AFAIK, that would mean that a screen reader, having no alt text and no indication to ignore the image would fall back on reading out the filename of the image – “RNC_indx_rnc.gif”. That could get wearing after awhile for blind visitors.

I think the GOP needs to clean that site up a bit.

[…] Easter Eggs from Prominent Websites January 22nd, 2007 Every developer loves a good easter egg every now and then, and the only thingmore fun than hiding them is finding them. In “Secrets In Websites“, Robert Accenttura tracked down easter eggs hidden in the headers HTML source of 10 prominent websites. The eggs range from Yahoo! News’ homage to Sesame Street, to Slashdot embedding Futurama quotes in custom HTTP headers, to an unintentional easter egg produced by a server bug on the NSA’s website that produced a few bits about “top secret data collection”. […]

that Sesame Street homage is not so obvious to me at all

At least some (it’s been a long time) episodes include somewhere in them a character saying, “Today’s program was brought to you by the letter M.” (or some other letter, and possibly with slightly tweaked wording). The reference isn’t at all obscure if you’ve seen Sesame Street a few times.

” Delicious Delicacies for bots… humans just ignore ;-)” Hahahaha nice secret! Robert Accettura!

The IBM doctype check in the code cracked me up :).

Shii, you make an XML-based pretty printer first, then try to parse HTML to pretty print it. I can tell you which is less effort to make.

Nick: get over it and don’t write so much :).


The reason there is custom support for the IBM doctype in Gecko was to work around a problem where the presence of any DTD would put the browser in standards mode.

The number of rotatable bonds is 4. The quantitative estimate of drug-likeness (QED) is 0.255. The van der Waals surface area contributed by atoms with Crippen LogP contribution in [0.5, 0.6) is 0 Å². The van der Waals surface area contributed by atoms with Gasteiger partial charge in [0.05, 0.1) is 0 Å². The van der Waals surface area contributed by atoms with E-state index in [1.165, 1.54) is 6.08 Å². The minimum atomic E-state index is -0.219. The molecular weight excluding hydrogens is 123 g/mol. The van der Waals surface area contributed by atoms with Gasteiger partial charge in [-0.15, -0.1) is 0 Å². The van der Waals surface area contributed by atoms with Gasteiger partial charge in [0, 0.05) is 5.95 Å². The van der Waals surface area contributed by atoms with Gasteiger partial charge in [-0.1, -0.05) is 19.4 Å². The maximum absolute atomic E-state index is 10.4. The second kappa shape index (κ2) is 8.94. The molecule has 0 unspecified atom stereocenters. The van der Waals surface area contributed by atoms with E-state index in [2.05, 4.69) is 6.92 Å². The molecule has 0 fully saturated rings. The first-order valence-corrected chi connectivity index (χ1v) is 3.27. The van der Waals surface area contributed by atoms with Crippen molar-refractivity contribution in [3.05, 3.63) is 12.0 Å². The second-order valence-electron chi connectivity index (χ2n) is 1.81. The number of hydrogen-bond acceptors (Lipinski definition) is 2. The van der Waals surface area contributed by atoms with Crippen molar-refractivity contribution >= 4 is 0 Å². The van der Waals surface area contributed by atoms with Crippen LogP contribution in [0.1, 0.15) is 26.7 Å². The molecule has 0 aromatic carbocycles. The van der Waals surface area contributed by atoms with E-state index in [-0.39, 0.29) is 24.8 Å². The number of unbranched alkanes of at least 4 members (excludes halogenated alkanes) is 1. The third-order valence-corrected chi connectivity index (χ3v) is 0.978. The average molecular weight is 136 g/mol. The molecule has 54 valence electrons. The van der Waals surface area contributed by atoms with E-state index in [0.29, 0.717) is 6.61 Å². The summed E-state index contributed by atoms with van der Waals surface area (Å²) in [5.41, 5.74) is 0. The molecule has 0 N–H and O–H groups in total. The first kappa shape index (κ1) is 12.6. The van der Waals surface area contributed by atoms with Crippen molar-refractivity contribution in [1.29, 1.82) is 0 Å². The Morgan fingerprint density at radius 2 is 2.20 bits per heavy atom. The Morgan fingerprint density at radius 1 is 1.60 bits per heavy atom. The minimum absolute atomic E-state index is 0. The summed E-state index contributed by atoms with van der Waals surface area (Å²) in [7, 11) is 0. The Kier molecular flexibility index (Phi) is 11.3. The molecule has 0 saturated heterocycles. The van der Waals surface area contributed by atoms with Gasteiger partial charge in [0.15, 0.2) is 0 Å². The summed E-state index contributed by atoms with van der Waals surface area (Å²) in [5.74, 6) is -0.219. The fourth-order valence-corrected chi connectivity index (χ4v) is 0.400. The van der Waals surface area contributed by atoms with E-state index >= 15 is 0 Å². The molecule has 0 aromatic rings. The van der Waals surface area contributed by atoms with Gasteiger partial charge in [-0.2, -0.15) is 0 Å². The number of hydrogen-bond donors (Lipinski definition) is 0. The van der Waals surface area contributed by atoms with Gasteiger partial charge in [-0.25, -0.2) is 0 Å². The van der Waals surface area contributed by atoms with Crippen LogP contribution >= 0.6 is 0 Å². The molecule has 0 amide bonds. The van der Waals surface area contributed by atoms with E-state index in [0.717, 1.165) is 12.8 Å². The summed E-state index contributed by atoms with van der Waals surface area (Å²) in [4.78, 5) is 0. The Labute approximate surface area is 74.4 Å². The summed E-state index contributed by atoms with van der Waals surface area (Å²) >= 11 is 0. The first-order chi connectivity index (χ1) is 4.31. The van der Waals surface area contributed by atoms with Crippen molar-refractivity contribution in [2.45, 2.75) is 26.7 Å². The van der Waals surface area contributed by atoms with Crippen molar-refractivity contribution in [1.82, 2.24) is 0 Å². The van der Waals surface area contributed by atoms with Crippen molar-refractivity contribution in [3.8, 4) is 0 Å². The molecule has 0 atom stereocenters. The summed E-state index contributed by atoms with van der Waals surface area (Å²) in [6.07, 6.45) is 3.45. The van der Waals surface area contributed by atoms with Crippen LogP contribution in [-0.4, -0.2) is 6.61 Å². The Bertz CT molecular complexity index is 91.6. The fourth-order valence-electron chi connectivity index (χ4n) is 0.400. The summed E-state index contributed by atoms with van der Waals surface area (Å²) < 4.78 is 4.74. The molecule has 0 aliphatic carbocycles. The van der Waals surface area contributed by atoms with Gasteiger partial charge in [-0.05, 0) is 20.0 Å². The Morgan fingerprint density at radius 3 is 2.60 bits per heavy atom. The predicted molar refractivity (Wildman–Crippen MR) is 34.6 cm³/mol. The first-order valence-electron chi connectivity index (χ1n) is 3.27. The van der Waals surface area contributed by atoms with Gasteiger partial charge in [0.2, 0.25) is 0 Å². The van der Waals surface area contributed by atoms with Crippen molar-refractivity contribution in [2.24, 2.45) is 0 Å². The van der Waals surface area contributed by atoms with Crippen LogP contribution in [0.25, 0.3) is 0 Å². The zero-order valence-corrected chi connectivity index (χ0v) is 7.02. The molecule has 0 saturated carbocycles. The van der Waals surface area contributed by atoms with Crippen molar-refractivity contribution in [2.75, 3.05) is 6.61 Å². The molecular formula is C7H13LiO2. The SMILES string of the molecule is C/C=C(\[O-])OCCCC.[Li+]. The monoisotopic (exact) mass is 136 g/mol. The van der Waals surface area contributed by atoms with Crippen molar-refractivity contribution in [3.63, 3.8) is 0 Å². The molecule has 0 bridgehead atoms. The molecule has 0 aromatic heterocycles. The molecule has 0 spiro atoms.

We needed the IBM DTD to cause quirks mode otherwise the images laid out incorrectly on the IBM homepage.

Ah history.

Shouldn’t web servers/optimized systems not transmit comments, end of line and so on in the name of bandwidth efficiency?

[…] no menos interesante serie de Accettura, Secrets In Websites, dividida hasta ahora en dos partes (I y II). En ella nos descubre aspectos poco conocidos del código que hay tras muchas de las […]

I implemented documentum solutions for several years.
As an example documentum (now EMC) provided scripts to help developers/integrators out with some complex stuff.

In one of the scripts I have found this comment (don’t remember the exact words).

“I don’t know what this line of code is about or what it does, but when you delete it the documentum server will crash completely.”

I love the futurama references. Am going to have to think up some easter eggs to have in websites from now on. Will add some fun to the process of developing websites.

I found the Amazon one by accident about a year back – I’ve just rechecked it, decided to google it, and came up with this page. It’s good to know I’m not the only one who reads source code when bored.

I’m omitting my name from this comment so it won’t be public, but you now (privately) have my email address, and you can google that to find out who I am if you really want to. (But please don’t make it public.)

I was idly googling around and just found this page. I can tell you exactly and authoritatively the story behind the Amazon “MEOW”, because I’m the one who put it there.

To be honest, it’s not all that interesting. I worked as a developer at Amazon some years back, and did a lot of work on their front-end framework (known internally as “Gurupa”). Shortly before I left the company, I inserted the MEOW comment at the end of one of the Gurupa page templates, just to see how long it would last. Well, it’s been more than five years (I left in 2005) and it’s still there. 🙂 It shows up not just on the home page, but also on most browse merchandising pages, such as those linked from the “shop all departments” menu in the upper left. We had just finished migrating the home page to Gurupa towards the end of my time at Amazon, and over the years, I’ve found the comment a convenient way to see that the home page is still running some of my code.

Unfortunately, there really isn’t any clever meaning to it. You guessed correctly in your blog post: I just like cats.

I found a few other references to the comment, including a discussion on StackOverflow where people were speculating on technical reasons for it: a check to see whether the entire HTML page has rendered, a marker related to reporting or search-and-replace, and so forth. Needless to say, none of that is correct, and I find it all very amusing.